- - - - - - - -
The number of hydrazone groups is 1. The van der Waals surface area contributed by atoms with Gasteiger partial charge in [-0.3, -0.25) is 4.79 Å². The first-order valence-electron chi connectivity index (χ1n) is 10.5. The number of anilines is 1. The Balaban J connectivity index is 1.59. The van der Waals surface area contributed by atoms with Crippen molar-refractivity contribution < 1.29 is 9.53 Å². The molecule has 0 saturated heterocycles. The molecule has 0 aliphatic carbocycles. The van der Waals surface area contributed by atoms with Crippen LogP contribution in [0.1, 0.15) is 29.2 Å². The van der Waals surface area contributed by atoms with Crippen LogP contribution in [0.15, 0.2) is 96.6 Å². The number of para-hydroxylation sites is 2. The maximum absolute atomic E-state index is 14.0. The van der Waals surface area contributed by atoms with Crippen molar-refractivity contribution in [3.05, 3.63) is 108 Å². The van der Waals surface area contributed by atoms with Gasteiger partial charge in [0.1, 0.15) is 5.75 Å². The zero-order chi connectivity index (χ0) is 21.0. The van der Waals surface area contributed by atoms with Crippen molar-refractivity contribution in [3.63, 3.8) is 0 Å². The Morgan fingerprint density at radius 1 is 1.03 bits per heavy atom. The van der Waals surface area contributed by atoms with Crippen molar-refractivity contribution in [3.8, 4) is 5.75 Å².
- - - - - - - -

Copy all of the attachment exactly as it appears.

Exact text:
The number of hydrazone groups is 1. The van der Waals surface area contributed by atoms with Gasteiger partial charge in [-0.3, -0.25) is 4.79 Å². The first-order valence-electron chi connectivity index (χ1n) is 10.5. The number of anilines is 1. The Balaban J connectivity index is 1.59. The van der Waals surface area contributed by atoms with Crippen molar-refractivity contribution < 1.29 is 9.53 Å². The molecule has 0 saturated heterocycles. The molecule has 0 aliphatic carbocycles. The van der Waals surface area contributed by atoms with Crippen LogP contribution in [0.1, 0.15) is 29.2 Å². The van der Waals surface area contributed by atoms with Crippen LogP contribution in [0.15, 0.2) is 96.6 Å². The number of para-hydroxylation sites is 2. The maximum absolute atomic E-state index is 14.0. The van der Waals surface area contributed by atoms with Crippen molar-refractivity contribution in [3.05, 3.63) is 108 Å². The van der Waals surface area contributed by atoms with Gasteiger partial charge in [0.1, 0.15) is 5.75 Å². The zero-order chi connectivity index (χ0) is 21.0. The van der Waals surface area contributed by atoms with Crippen molar-refractivity contribution in [3.63, 3.8) is 0 Å². The Morgan fingerprint density at radius 1 is 1.03 bits per heavy atom. The van der Waals surface area contributed by atoms with Crippen molar-refractivity contribution in [3.8, 4) is 5.75 Å².